Thursday, January 31, 2008
And yes, those are baked beans that you see on the plate along with the bean burgers. I was having a rather forgetful day. See, I made these burgers and even went so far as to make the buns from scratch. In all the time that I was opening and closing the fridge that day, I never once noticed the leftovers from the evening before sitting on the top shelf of the fridge just waiting to be eaten. I'm the one that made dinner the night before, so how I could so easily forget about having done so, I don't know. It wasn't until I went to put away the leftover burgers after dinner that I noticed the other leftovers. Woops. And the baked beans were because I was going to serve broccoli with dinner, but forgot to cook it until it was too late.
While we were in Portland, I got a copy of Yellow Rose Recipes. This crispy beer-battered seitan was the first recipe I tried from it. It was messy to make, but very good. I actually liked it better the next day, but I think that was because I like seitan better after it has been in the fridge overnight. I made the seitan for this recipe (also from YRR) the earlier in the day, so it didn't sit in the fridge for all that long. I look forward to trying more recipes from YRR. Right now I'm eyeing the mustard-crusted seitan, since I still have more seitan to use.
The new issue of VegNews contains a macaroni and cashew cheese recipe. I don't usually get VegNews (I'm not really big on magazines), but I saw some pictures of the recipe in the Food Porn section on the PPK and really wanted to try it. I found a variation of the recipe here. I'm so glad I tried it. This might be my new favorite vegan mac and cheese recipe. And, for those of you that don't care for nutritional yeast....don't worry, this recipe doesn't call for any!
These are the jelly donut cupcakes from Veganomicon. Sorry, no inside pictures. These are so neat. You put a spoonful of jelly on top of the batter and it sinks down into the middle during baking. Apparently a lot of other people have trouble with this (the jelly either doesn't sink at all, or it sinks down to the bottom), but they worked just fine for me! I also like that they don't have any frosted. Granted, I like frosting, but it can be a lot of work, so it's nice to have cupcakes that are delicious and pretty without it.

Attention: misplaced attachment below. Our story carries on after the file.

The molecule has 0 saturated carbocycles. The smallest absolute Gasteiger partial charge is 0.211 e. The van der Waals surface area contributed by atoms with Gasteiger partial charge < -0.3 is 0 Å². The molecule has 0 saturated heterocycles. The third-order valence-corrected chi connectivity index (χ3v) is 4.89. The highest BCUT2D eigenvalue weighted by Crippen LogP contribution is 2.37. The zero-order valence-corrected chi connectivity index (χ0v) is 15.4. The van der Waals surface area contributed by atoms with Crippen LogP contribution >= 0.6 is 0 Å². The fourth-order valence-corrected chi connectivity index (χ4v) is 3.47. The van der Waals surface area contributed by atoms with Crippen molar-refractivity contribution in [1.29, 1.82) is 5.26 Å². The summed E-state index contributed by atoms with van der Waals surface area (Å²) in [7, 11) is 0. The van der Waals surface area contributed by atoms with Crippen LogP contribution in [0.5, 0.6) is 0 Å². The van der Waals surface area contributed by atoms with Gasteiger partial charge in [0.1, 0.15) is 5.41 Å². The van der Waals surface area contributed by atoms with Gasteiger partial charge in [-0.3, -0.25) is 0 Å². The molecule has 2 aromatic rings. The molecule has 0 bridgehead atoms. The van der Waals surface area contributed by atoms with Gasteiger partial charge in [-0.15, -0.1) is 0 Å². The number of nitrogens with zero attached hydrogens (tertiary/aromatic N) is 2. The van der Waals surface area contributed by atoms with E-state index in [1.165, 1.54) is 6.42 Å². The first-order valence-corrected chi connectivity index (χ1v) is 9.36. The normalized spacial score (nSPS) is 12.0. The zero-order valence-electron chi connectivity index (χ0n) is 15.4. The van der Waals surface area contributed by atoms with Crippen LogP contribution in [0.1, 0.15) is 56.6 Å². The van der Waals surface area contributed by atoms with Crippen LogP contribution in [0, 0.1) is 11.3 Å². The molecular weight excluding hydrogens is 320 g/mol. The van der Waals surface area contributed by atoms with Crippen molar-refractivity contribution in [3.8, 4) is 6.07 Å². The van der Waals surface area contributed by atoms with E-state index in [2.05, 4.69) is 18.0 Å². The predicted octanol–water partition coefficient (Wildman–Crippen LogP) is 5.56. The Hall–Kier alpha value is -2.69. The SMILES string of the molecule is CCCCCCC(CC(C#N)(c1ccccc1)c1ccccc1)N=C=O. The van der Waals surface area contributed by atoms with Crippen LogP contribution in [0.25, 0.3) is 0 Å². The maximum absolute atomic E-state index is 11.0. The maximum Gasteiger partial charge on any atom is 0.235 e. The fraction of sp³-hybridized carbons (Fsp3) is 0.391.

Tuesday, January 29, 2008
Wednesday, January 09, 2008
Technically this was mission 4 or 5, but I don't have photographic evidence of the other vegetables we tried at my boyfriend's parents' house. We had fried yellow squash (which is really sautéed, not so much fried) and turnip greens. We both liked the homegrown squash, which was much softer and melt-in-your-mouth-y than I expected it to be, but only I liked the turnip greens. This is why you won't see much in the way of greens as part of Operation "Let's Eat Some New Vegetables." My boyfriend finds them bitter and just doesn't like them. Spinach was a stretch for him. He liked it at first, but said he started to find the leftovers bitter. I don't taste any bitterness in spinach, but to each his own.
Thursday, December 20, 2007
Anyhoo, this is the leek and bean cassoulet with biscuits from Veganomicon. This dish is comfort food at its best. It's a sort of vegetable stew with biscuits baked right on top. Yummy! My boyfriend tried to convince me that since he'd never had leeks before, that this should count as Mission 3 of Operation Let's Eat Some New Vegetables, but I voted him down. After all, we eat onions all the time and they are both from the same genus. I didn't pick out a new vegetable at the store the other day, so there probably won't be a new mission until after New Years (we are going to visit his parents in Nashville all next week).